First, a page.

For children with myelomeningocele kyphosis, the ideal timing for spinal correction or the correct stabilization technique for preventing the recurrence of deformity are controversial issues. From 1988 to 1992, vertebral kyphectomy and long segment spinal fixation with a special lower-end contouring around the anterior aspect of the sacrum through the sacral foramina (the modified Gillespie's technique) were carried out on six young children with ages ranging from three years and four months to five years and 11 months (average, five years). The indications for surgery were recurrent skin breakdown and/or increasing functional deficits due to curve progression. A mean preoperative kyphosis of 126.3 degrees was reduced to 21.8 degrees postoperatively. There was one case of pseudarthrosis seen at the osteotomy site which was treated with anterior interbody grafting. With a mean follow-up period of 35 months (range, 10-48 months), all patients showed good maintenance of correction and no implant failure. The average loss of correction was 2.7 degrees. We believe that in these young, severely handicapped children, long segment fixation using the modified Gillespie's technique with full or partial segment fusion allows a quick resumption of upright activities, achieves satisfactory correction of kyphosis and minimizes the risk of recurrent deformity.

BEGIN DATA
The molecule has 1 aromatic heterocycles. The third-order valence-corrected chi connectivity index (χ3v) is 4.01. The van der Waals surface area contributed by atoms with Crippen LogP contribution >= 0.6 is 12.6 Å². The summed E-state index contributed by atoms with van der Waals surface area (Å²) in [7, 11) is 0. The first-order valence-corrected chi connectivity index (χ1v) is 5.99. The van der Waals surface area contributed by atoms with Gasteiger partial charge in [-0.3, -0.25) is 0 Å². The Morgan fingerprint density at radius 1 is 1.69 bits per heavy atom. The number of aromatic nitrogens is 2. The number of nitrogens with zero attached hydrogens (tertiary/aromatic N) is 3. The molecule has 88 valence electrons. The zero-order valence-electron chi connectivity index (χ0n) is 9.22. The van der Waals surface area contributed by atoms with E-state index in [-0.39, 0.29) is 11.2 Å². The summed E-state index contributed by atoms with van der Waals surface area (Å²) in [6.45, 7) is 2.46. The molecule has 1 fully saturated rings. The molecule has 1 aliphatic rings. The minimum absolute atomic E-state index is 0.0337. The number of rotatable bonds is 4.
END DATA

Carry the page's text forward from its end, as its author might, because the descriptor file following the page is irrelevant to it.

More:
|Number of pages||6|
|Journal||Journal of the Formosan Medical Association = Taiwan yi zhi|
|Publication status||Published - Jun 1994|
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